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October 29, 2013

Walton, freshmen shine in collegiate debut

Derrick Walton, meet college basketball. College basketball, Derrick Walton.

The Wolverines' true freshman point guard received a big cheer from the lively and less-sparse-than-a-typical-exhibition-game crowd at Crisler Arena when he checked in early in the first half.

And after a few big-eyed plays, Walton settled into his role and eventually shined, adding 11 points, four assists, four rebounds and two steals to Michigan's gregarious numbers in a 117-44 rout of NAIA Concordia.

After missing his first shot, Walton went on a run that completely blew the game wide open.

He received a pass from sophomore Glenn Robinson III and drained a wide-open three-pointer. After a Concordia missed shot, Walton broke out in transition for an easy layup. Then, he turned around and poked out a steal, racing back up the court for another quick score.

On the Wolverines' next position, Walton hit fifth-year senior forward Jordan Morgan in the lane for an assist.

At that point, the score was pushed to 42-11 - and the blowout was officially on.

"Here's what I always like: he went in there, and he didn't hit his first shot," Michigan coach John Beilein said. "It was one of the first few bad shots we took. But then he hit his next one and his next one, a three-pointer. That's usually a good sign, when guys come off the bench and start shooting it right away. He's a great defender. He had a few bad closeouts, but he is going to learn quick."

Walton admitted that he may have had a few nerves when he first checked into the game, but that's completely natural for a rookie stepping onto a college court for his first-ever action.

"The speed today was crazy," he said. "The speed isn't usually like that in practice, and the game speed was crazy … Midway through my time in there, the jitters were gone, and I felt like I usually do. I played my usual game."

After a few minutes, he looked like a veteran, directing traffic, finding open shooters on the perimeter and creating good looks on his own.

"The first couple plays, he was a little nervous, a little shaky, and then all of a sudden, bang, bang, bang," sophomore guard Nik Stauskas said. "A three, a layup, a steal and a breakaway layup. That's what D-Walt brings to practice every day. He 's a confident kid. He brings energy, and he plays good defense. Just keep looking for him to do that in games."

Walton played 24 minutes against the Cardinals, and was in until the final buzzer, surrounded by a cast of true freshmen: forward Mark Donnal, forward Sean Lonergan, guard Cole McConnell and guard Andrew Dakich.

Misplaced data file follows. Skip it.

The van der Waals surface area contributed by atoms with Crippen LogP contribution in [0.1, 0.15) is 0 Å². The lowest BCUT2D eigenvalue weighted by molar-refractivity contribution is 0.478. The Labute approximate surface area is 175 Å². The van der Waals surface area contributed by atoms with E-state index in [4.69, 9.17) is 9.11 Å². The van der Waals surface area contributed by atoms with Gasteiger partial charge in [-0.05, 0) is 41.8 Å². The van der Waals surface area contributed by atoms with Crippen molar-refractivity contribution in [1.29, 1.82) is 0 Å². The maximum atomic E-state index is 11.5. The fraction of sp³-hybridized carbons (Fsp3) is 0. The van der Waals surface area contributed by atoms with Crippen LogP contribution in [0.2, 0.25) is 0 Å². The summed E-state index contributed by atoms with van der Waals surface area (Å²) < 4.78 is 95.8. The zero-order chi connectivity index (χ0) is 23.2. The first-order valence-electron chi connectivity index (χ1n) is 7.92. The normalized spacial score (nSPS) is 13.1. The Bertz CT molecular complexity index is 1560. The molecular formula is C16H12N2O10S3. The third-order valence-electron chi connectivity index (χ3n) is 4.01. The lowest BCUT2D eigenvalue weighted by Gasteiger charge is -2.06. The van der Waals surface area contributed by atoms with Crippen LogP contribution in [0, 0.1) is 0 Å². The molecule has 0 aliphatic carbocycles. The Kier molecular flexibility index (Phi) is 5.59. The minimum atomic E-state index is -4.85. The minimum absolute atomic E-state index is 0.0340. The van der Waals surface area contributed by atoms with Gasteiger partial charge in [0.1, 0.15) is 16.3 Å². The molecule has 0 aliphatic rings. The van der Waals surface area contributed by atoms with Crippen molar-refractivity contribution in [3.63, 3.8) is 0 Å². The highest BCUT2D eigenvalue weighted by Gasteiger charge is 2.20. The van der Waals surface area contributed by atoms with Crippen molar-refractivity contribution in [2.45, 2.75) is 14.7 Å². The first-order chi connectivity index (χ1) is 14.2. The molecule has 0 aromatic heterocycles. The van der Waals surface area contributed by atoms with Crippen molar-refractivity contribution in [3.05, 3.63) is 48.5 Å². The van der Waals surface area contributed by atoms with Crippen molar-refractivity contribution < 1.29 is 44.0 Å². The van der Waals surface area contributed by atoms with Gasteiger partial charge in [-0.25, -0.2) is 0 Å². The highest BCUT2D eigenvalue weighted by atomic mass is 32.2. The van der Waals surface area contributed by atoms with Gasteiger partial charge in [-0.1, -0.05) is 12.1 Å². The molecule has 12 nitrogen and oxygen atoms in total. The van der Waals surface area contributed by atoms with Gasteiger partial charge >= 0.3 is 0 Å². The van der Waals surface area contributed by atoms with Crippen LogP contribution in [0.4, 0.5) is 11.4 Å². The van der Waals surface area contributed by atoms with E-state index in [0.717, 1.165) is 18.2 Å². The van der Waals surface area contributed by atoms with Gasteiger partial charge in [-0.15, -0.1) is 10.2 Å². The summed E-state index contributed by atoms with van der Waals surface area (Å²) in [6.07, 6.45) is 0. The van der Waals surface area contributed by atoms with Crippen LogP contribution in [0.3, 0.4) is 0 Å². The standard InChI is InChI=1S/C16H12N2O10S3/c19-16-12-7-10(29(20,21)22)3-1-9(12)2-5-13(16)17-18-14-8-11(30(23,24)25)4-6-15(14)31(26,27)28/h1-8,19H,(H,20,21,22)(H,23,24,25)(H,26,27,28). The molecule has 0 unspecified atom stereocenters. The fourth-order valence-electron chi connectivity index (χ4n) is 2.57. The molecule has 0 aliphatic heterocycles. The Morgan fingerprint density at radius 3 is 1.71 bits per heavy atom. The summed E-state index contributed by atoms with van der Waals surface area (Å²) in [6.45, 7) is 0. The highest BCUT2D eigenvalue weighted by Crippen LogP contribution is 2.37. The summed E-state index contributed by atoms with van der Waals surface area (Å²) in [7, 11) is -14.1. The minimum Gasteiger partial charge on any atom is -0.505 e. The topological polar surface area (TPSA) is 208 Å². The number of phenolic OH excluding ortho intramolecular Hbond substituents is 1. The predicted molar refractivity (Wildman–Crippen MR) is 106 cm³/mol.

"I wanted to get him as many minutes as we could get him," Beilein said. "Spike has been out there, and he knows what he's doing. We wanted to give Derrick every minute we could out there today. If we had one more guy on the roster at that spot, we might have put him out there to get him in the game, but we wanted Derrick to get as many minutes as he could."

Walton wasn't the only rookie to get into the mix.

Guard Zak Irvin checked in early. He, too, was a little lost in the action to begin with, but he quickly eased into the pace of the game to provide some quality minutes.

Irvin finished 4-of-7 shooting for 10 points in 19 minutes.

"For Derrick and Zak, that game was a blur," Beilein said. "We practiced one way, but they played with a completely different look. We don't trap a lot, but they were trapping us. They were running a completely different offense than we run. We didn't have any sort of scouting report on them, because they had a new coach. Their head was spinning, and I liked how they played."

Donnal played the final five minutes of the win. Unlike Walton and Irvin, his immediate future is still in question. With the Wolverines' boasting Morgan, redshirt junior Jon Horford and redshirt sophomore Max Bielfeldt - not to mention sophomore Mitch McGary, who will be back in the fold soon, once his sore back is fully rehabbed - the frontcourt is loaded with players battling for playing time.

"The one thing we're trying to replace is Tim and Trey," Beilein said. "You look at Derrick and Zak - and there it is. There are a lot of older bigs right now. With Mark, we're watching him, and we're going to teach him the game. He can wait him in the game and consider. We have one more game we can play him without burning the redshirt, then we have to consider what we're going to do."

But Donnal had a promising start, stepping back to hit a deep two on his first collegiate shot. The bench erupted when the shot tickled the twine.

"It was a great feeling, to see all the freshmen get in there," Robinson said. "That's something they have been waiting on. I look back at my first game and having the opportunity. I was nervous, too. I had to keep in mind that they were a little nervous, but I think they did a great job."

Dakich, McConnel and Lonergan also got some good minutes.

Of course, the Wolverines won't be requiring their services too much when the regular season roles around, but the team relished the opportunity to get their young guys on the floor, after a summer spent working toward this moment.

"As sophomores, we were in that same position last year, just waiting to get on the court," Stauskas said. "That first exhibition game is so great - you get out there, and you're nervous, anxious, excited. We could definitely see that today, and we were happy that they could get out there and show what they've been working on."

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